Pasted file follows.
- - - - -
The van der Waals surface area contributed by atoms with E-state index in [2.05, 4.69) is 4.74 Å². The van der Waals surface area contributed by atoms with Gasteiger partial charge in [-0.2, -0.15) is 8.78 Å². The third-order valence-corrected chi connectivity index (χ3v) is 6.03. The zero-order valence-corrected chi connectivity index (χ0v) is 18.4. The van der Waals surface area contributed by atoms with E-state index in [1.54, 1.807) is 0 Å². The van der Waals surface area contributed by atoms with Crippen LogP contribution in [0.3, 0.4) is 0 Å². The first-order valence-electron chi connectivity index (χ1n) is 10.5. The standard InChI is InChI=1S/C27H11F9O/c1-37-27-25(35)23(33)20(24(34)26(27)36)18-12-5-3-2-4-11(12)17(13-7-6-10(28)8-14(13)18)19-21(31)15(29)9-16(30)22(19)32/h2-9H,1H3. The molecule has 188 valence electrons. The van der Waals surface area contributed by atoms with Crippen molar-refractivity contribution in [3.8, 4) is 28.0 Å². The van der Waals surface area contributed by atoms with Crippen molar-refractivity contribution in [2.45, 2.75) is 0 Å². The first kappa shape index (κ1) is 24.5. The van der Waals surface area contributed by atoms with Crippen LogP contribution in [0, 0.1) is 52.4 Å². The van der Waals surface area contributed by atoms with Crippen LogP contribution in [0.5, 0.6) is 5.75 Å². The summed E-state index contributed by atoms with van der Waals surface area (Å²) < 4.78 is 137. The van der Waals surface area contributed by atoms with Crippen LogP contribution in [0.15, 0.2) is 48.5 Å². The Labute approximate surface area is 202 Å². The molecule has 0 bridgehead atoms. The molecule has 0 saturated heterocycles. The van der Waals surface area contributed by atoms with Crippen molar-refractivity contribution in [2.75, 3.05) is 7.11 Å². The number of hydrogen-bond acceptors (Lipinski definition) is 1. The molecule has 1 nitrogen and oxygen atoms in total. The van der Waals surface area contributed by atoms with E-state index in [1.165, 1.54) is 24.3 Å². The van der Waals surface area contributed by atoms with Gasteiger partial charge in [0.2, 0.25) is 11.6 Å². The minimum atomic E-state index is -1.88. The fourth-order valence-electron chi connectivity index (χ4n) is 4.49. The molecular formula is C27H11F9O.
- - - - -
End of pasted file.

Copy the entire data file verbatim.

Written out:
The van der Waals surface area contributed by atoms with E-state index in [2.05, 4.69) is 4.74 Å². The van der Waals surface area contributed by atoms with Gasteiger partial charge in [-0.2, -0.15) is 8.78 Å². The third-order valence-corrected chi connectivity index (χ3v) is 6.03. The zero-order valence-corrected chi connectivity index (χ0v) is 18.4. The van der Waals surface area contributed by atoms with E-state index in [1.54, 1.807) is 0 Å². The van der Waals surface area contributed by atoms with Crippen LogP contribution in [0.3, 0.4) is 0 Å². The first-order valence-electron chi connectivity index (χ1n) is 10.5. The standard InChI is InChI=1S/C27H11F9O/c1-37-27-25(35)23(33)20(24(34)26(27)36)18-12-5-3-2-4-11(12)17(13-7-6-10(28)8-14(13)18)19-21(31)15(29)9-16(30)22(19)32/h2-9H,1H3. The molecule has 188 valence electrons. The van der Waals surface area contributed by atoms with Crippen molar-refractivity contribution in [3.8, 4) is 28.0 Å². The van der Waals surface area contributed by atoms with Crippen molar-refractivity contribution in [2.45, 2.75) is 0 Å². The first kappa shape index (κ1) is 24.5. The van der Waals surface area contributed by atoms with Crippen LogP contribution in [0, 0.1) is 52.4 Å². The van der Waals surface area contributed by atoms with Crippen LogP contribution in [0.5, 0.6) is 5.75 Å². The summed E-state index contributed by atoms with van der Waals surface area (Å²) < 4.78 is 137. The van der Waals surface area contributed by atoms with Crippen LogP contribution in [0.15, 0.2) is 48.5 Å². The Labute approximate surface area is 202 Å². The molecule has 0 bridgehead atoms. The molecule has 0 saturated heterocycles. The van der Waals surface area contributed by atoms with Crippen molar-refractivity contribution in [2.75, 3.05) is 7.11 Å². The number of hydrogen-bond acceptors (Lipinski definition) is 1. The molecule has 1 nitrogen and oxygen atoms in total. The van der Waals surface area contributed by atoms with E-state index in [1.165, 1.54) is 24.3 Å². The van der Waals surface area contributed by atoms with Gasteiger partial charge in [0.2, 0.25) is 11.6 Å². The minimum atomic E-state index is -1.88. The fourth-order valence-electron chi connectivity index (χ4n) is 4.49. The molecular formula is C27H11F9O.